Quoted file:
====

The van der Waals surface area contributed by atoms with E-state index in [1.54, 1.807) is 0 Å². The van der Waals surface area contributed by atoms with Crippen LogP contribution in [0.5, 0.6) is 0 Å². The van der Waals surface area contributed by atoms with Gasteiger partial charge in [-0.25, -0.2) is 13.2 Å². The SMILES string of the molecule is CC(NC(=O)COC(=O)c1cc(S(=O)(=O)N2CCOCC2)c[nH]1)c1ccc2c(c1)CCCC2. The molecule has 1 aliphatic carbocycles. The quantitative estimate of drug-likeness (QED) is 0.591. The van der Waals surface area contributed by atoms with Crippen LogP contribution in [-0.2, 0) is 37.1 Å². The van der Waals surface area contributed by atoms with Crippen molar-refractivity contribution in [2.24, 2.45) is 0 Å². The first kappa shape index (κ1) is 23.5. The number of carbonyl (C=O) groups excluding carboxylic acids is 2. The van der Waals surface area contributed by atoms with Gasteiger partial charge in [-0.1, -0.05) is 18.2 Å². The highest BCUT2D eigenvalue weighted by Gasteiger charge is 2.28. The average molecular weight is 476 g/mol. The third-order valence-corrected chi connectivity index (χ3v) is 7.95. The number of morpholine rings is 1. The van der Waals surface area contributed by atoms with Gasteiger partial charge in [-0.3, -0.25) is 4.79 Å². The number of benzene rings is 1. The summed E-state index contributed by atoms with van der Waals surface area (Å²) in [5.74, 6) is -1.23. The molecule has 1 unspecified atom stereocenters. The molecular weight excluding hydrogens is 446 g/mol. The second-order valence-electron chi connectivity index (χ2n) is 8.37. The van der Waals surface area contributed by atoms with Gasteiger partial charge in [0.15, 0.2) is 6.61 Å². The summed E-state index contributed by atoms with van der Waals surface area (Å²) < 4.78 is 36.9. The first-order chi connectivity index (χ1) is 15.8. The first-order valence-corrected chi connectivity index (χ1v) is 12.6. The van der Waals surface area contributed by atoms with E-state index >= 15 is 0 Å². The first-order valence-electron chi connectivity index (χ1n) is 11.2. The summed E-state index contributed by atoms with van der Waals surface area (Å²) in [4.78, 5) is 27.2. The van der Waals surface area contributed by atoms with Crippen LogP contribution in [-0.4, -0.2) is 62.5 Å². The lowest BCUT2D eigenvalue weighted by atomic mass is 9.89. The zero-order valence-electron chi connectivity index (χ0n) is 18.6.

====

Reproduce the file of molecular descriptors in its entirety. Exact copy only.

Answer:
The van der Waals surface area contributed by atoms with E-state index in [1.54, 1.807) is 0 Å². The van der Waals surface area contributed by atoms with Crippen LogP contribution in [0.5, 0.6) is 0 Å². The van der Waals surface area contributed by atoms with Gasteiger partial charge in [-0.25, -0.2) is 13.2 Å². The SMILES string of the molecule is CC(NC(=O)COC(=O)c1cc(S(=O)(=O)N2CCOCC2)c[nH]1)c1ccc2c(c1)CCCC2. The molecule has 1 aliphatic carbocycles. The quantitative estimate of drug-likeness (QED) is 0.591. The van der Waals surface area contributed by atoms with Crippen LogP contribution in [-0.2, 0) is 37.1 Å². The van der Waals surface area contributed by atoms with Crippen molar-refractivity contribution in [2.24, 2.45) is 0 Å². The first kappa shape index (κ1) is 23.5. The number of carbonyl (C=O) groups excluding carboxylic acids is 2. The van der Waals surface area contributed by atoms with Gasteiger partial charge in [-0.1, -0.05) is 18.2 Å². The highest BCUT2D eigenvalue weighted by Gasteiger charge is 2.28. The average molecular weight is 476 g/mol. The third-order valence-corrected chi connectivity index (χ3v) is 7.95. The number of morpholine rings is 1. The van der Waals surface area contributed by atoms with Gasteiger partial charge in [-0.3, -0.25) is 4.79 Å². The number of benzene rings is 1. The summed E-state index contributed by atoms with van der Waals surface area (Å²) in [5.74, 6) is -1.23. The molecule has 1 unspecified atom stereocenters. The molecular weight excluding hydrogens is 446 g/mol. The second-order valence-electron chi connectivity index (χ2n) is 8.37. The van der Waals surface area contributed by atoms with Gasteiger partial charge in [0.15, 0.2) is 6.61 Å². The summed E-state index contributed by atoms with van der Waals surface area (Å²) < 4.78 is 36.9. The first-order chi connectivity index (χ1) is 15.8. The first-order valence-corrected chi connectivity index (χ1v) is 12.6. The van der Waals surface area contributed by atoms with E-state index >= 15 is 0 Å². The first-order valence-electron chi connectivity index (χ1n) is 11.2. The summed E-state index contributed by atoms with van der Waals surface area (Å²) in [4.78, 5) is 27.2. The van der Waals surface area contributed by atoms with Crippen LogP contribution in [-0.4, -0.2) is 62.5 Å². The lowest BCUT2D eigenvalue weighted by atomic mass is 9.89. The zero-order valence-electron chi connectivity index (χ0n) is 18.6.